House and Senate leaders plan to announce agreement on a $1.047 trillion stopgap spending bill to keep the U.S. government operating for six months after Sept. 30, second-ranking Senate Democrat Dick Durbin said today.
“We’re close to an agreement,” Durbin of Illinois said today in an interview. The measure may clear both chambers of Congress this week, he said.
Completing a six-month plan now would give leaders of both parties time to negotiate ways to avert $1.2 trillion in automatic spending cuts, known as sequestration, that are scheduled to begin taking effect in January.
Durbin said the spending proposal won’t include unrelated policy items that have held up such proposals in the past.
“It’s going to be very basic, without bells and whistles,” he said.
Earlier today, two Republican House aides said Speaker John Boehner may announce the agreement as soon as today. Durbin said the stopgap funding bill would be at the level agreed to in the August 2011 Budget Control Act, which also increased the nation’s debt ceiling.
The Republican-led House and the Democratic-led Senate are working on the stopgap measure, known as a continuing resolution, because Congress hasn’t agreed on any spending bills for the 2013 fiscal year that begins Oct. 1.
Senate leaders have pressed for the $1.047 trillion funding level. House Republicans until now had demanded reduced spending that amounts to an additional $19 billion in cuts in discretionary spending.
Senator Jim DeMint, a South Carolina Republican, said last week that he and other Tea Party-backed lawmakers told Boehner, an Ohio Republican, they could support a six-month spending bill at the August 2011 level to avoid a fight over government funding in a post-election session.
“Republicans don’t want to shut the government down, particularly conservatives,” DeMint said in a July 25 interview.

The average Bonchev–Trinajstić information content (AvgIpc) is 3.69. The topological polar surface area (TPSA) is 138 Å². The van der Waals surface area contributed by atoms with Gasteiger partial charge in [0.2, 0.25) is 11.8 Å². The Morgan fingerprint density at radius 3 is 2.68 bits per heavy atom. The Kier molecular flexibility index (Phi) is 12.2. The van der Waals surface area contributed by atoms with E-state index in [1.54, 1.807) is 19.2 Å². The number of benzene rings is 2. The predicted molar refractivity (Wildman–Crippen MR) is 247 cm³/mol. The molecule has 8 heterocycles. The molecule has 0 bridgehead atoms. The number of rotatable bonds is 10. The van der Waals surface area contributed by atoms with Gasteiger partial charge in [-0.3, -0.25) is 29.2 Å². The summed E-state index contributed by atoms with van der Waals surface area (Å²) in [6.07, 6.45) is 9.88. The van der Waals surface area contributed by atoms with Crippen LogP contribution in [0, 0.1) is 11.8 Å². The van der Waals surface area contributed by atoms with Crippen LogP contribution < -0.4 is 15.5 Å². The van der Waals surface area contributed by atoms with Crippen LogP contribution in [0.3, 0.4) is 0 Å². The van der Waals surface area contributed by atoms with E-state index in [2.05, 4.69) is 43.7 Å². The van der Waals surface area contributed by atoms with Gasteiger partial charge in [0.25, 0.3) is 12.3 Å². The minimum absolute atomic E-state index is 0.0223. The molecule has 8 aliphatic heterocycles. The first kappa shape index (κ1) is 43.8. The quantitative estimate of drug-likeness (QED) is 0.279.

Durbin said today, “Thank God we’re not going through another threatened government shutdown from the Republicans,” in saying an agreement was near. “If it’s announced today, which it could be, that’s a good indication we want to do it this week,” he said.
One of the Republican aides said the spending plan probably will be put to a vote in September after lawmakers return from their August recess.
Representative Jim Jordan of Ohio, chairman of the Republican Study Committee that supports limited government, “is open to supporting a short-term” continuing resolution “that gets us past the lame-duck session” and doesn’t spend more than the levels in the Budget Control Act, his press secretary Meghan Snyder said last week.
“We can stomach that,” Representative Tim Huelskamp, a freshman Republican from Kansas, said last week. “Let’s get the budget done for six months and then see what happens in the election. To have a lame-duck Congress and, potentially, a lame-duck president deciding that -- I think most Americans would say ‘No.’”
Representative Mick Mulvaney, a South Carolina Republican, said last week that in addition to backing a six-month measure he would be willing to drop demands that the legislation bar funding for the administration’s health-care overhaul.
Representative Steny Hoyer, the House’s second-ranking Democrat, said July 25 that Republicans are prepared to accept the funding level as a “pragmatic judgment.” If Republicans are perceived as shutting down the government, “it would hurt them badly at the polls,” Hoyer of Maryland said at a breakfast sponsored by the Christian Science Monitor.